Wednesday, March 30, 2016

Employers, Check Your Job Descriptions

We all know that the ADA requires employers to make reasonable accommodations to allow employees to perform the essential functions of their job. Can that ever mean that the employee is entitled to a driver?

Recently, the 4th Circuit Court of Appeals found that a question of fact existed whether a pharmaceutical company could discharge a long time, award winning, sales representative from her position because she developed a vision disorder that prevented her from driving. 

The employee, Stephenson, had worked for Pfizer for about 30 years as one of their top salespeople before she became unable to drive. Although she could still make effective sales presentations to doctors, her job required her to makes her sales calls at the doctors’ offices. Before her vision problem took her off the road, she reported driving a substantial part of every day. 

Believing that she could still do her sales work, Stephenson requested a driver to allow her to maintain her schedule of sales calls. This was not a case of a marginal employee looking for an easy way out, but Pfizer rejected that request and offered her other jobs in the company that did not require her to travel. She, in turn, rejected the offer of other jobs and Pfizer ultimately removed her from her sales position. 

Stephenson filed suit for violation of her rights under the ADA on the basis that the company denied her request for reasonable accommodation of a driver. The employer took the position that driving was an essential function of her job as a sales person and hiring another person to do that part of the job was not reasonable. 

The district court granted summary judgment in favor of Pfizer finding that the ADA does not require an employer to reassign, reallocate, or adjust essential functions. It held that assigning Stephenson a permanent driver was unreasonable as a matter of law.  The court noted that an employer must accommodate a disabled employee only when an accommodation would enable the employee to perform all of the essential functions of her position. It agreed with Pfizer that driving was an essential function of the employee’s job and no accommodation existed that would allow her to perform that function. The court found that the only accommodation Stephenson could seek from Pfizer was reassignment to a different position. Because Stephenson had not identified any vacant positions she was willing to accept, she had failed, according to the opinion, to show that Pfizer had violated the ADA.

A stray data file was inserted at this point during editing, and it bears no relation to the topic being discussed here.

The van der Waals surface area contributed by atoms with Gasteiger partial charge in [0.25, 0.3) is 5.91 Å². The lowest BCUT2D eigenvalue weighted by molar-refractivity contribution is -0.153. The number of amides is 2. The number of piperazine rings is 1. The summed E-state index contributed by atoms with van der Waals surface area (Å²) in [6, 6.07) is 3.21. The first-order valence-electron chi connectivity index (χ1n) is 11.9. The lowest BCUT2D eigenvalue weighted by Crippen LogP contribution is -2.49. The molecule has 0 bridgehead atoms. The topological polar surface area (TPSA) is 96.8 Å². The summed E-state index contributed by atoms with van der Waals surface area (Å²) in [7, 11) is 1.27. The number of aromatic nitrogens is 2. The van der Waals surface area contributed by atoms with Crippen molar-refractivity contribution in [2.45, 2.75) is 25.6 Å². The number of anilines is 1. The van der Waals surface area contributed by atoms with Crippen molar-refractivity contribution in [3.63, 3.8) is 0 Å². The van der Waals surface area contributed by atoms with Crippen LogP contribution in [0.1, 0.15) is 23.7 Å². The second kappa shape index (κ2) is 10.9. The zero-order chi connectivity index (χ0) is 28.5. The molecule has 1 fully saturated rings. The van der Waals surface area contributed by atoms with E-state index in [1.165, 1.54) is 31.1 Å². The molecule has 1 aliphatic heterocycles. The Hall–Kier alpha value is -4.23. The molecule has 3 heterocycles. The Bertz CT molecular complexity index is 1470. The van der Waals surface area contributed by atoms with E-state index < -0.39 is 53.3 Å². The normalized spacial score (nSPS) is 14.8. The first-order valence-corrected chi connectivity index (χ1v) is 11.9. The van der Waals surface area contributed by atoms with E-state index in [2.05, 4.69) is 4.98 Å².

The employee appealed and the Court of Appeals overturned the district court’s decision, agreeing with the employee that a genuine question exists as to whether being able to drive to sales calls was an essential function of the job of pharmaceutical sales rep for Pfizer. If it is not an essential function, a driver may not be unreasonable. 

Although Pfizer claims that driving is one of the essential functions because sales rep’s can’t make sales calls if they cannot drive to doctors’ offices in their sales territory, the court found the issue to be a lot less cut and dried. It found that the employee also made a compelling argument that making sales was the essential function and not how she got to the sales call. Here is the most important point for employers, the court also found persuasive the fact that her job description did not include driving as an essential function. 

The ADA identifies two factors that indicate whether a particular function is essential to a position. First, the employer’s judgment of the essential functions must be considered. Second, if a written job description has been prepared ahead of advertising or interviewing candidates, it will be highly relevant in identifying essential functions. 

The ADA regulations define essential functions as “the fundamental job duties of the employment position the individual with a disability holds or desires,” excluding “the marginal functions of the position.” 29 C.F.R. § 1630.2(n)(1). Second, the regulations identify seven factors that are “evidence of whether a particular function is essential”:
  1. the employer’s judgment as to which functions are essential;
  2. written job descriptions prepared before advertising or interviewing applicants for the job;
  3. the amount of time spent on the job performing the function;
  4. the consequences of not requiring the incumbent to perform the function;
  5. the job exists specifically to perform the function;
  6. the small size of the workforce requires all employees to be able to perform the function;
  7. the employee is hired for her expertise in performing the highly specialized function.
The case is headed back to the district court for further litigation. It serves as a good reminder to employers to review your job descriptions to ensure that all of the essential functions of the job are identified. While the job description is not beyond attack, it creates essentially a presumption which the employee must show to be incorrect.  Thorough job descriptions will enable employers to better respond to requests for accommodations.